Common household bleach is an aqueous solution of 5.25 percent sodium hypochlorite used for stain removal and sanitation in laundry and cleaning products. Sodium hypochlorite is an oxidizer, and reacts with reducing agents, organic compounds, cleaning products and acids. It can form hazardous products during reactions with certain cleaning agents and acids.
Bleach is highly reactive and can form toxic gases when combined with other common household cleaners. Bleach and ammonia react to from chloramines, which are nitrogen compounds with one or more attached chlorine atoms. Chloramines evolve as a toxic gas from this reaction because they are less soluble than ammonia. Bleach also reacts with cleaners that contain phosphoric acid or sulfuric acid, such as toilet bowl cleaners and drain cleaners. These reactions release heat and produce highly corrosive compounds.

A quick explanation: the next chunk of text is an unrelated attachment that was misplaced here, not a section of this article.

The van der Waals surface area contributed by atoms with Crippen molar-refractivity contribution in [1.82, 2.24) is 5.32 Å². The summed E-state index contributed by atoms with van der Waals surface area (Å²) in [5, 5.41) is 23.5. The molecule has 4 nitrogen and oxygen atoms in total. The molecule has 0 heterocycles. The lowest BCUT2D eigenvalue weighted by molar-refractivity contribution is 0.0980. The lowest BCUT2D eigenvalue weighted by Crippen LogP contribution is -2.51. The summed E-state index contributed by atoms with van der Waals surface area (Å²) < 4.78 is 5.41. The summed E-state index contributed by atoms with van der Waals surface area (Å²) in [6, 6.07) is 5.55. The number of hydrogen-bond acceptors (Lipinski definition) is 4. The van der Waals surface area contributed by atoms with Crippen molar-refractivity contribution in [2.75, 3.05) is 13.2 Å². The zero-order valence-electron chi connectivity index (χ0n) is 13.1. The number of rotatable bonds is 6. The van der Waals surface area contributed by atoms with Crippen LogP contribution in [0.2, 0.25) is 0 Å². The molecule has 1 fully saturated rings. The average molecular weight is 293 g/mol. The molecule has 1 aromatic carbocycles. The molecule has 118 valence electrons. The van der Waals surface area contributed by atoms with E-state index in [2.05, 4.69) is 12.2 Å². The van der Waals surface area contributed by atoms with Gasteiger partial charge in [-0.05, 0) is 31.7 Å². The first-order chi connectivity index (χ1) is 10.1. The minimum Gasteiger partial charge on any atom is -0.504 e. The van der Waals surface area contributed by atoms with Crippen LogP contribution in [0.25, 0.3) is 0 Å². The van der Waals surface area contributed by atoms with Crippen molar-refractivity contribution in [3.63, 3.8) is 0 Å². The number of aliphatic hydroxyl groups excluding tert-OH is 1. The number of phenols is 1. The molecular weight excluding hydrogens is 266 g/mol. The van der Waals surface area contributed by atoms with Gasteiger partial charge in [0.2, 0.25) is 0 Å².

Acetic acid is an effective reducing agent in oxidation-reduction (redox) reactions with bleach. Redox reactions occur when an oxidizing agent, such as bleach, becomes reduced (i.e., its ions lose electrons). Reducing agents, such as acetic acid, become oxidized: their ions gain electrons. The reaction of bleach and acetic acid releases chlorine gas, which can irritate the eyes, nose and throat and cause breathing problems and vomiting. When combined with water, chlorine gas forms hydrochloric and hypochlorous acids.
Bleach releases hypochlorite, which oxidizes the organic compounds in fabric dyes and stains. During some of these reactions, the chemical bonds of the organic compounds break and the smaller, water-soluble molecules rinse away, resulting in the removal of stains, and the color, from dyed fabrics. Organic fibers such as wool and hair are acidic and can be neutralized by bleach. In this type of reaction, the fibers disintegrate as the bleach neutralizes the acids. Water and salts are the products of this reaction.